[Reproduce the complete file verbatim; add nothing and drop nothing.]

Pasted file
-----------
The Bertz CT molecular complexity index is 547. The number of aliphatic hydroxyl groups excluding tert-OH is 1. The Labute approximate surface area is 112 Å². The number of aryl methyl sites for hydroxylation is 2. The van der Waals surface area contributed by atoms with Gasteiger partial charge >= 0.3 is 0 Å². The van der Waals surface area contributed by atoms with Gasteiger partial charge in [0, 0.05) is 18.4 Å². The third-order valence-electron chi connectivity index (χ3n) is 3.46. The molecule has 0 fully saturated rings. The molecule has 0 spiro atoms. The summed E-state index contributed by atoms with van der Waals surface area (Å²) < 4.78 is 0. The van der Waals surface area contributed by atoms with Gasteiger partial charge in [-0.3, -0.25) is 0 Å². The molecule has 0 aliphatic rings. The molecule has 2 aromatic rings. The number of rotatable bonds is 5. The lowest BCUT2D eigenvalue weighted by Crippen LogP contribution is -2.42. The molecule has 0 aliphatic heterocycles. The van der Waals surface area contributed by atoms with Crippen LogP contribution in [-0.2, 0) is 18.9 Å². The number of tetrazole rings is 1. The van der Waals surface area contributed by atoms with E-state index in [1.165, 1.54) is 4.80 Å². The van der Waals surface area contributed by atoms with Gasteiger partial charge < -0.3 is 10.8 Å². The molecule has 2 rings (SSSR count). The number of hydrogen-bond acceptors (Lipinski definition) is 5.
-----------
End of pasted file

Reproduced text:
The Bertz CT molecular complexity index is 547. The number of aliphatic hydroxyl groups excluding tert-OH is 1. The Labute approximate surface area is 112 Å². The number of aryl methyl sites for hydroxylation is 2. The van der Waals surface area contributed by atoms with Gasteiger partial charge >= 0.3 is 0 Å². The van der Waals surface area contributed by atoms with Gasteiger partial charge in [0, 0.05) is 18.4 Å². The third-order valence-electron chi connectivity index (χ3n) is 3.46. The molecule has 0 fully saturated rings. The molecule has 0 spiro atoms. The summed E-state index contributed by atoms with van der Waals surface area (Å²) < 4.78 is 0. The van der Waals surface area contributed by atoms with Gasteiger partial charge in [-0.3, -0.25) is 0 Å². The molecule has 0 aliphatic rings. The molecule has 2 aromatic rings. The number of rotatable bonds is 5. The lowest BCUT2D eigenvalue weighted by Crippen LogP contribution is -2.42. The molecule has 0 aliphatic heterocycles. The van der Waals surface area contributed by atoms with Crippen LogP contribution in [-0.2, 0) is 18.9 Å². The number of tetrazole rings is 1. The van der Waals surface area contributed by atoms with E-state index in [1.165, 1.54) is 4.80 Å². The van der Waals surface area contributed by atoms with Gasteiger partial charge < -0.3 is 10.8 Å². The molecule has 2 rings (SSSR count). The number of hydrogen-bond acceptors (Lipinski definition) is 5.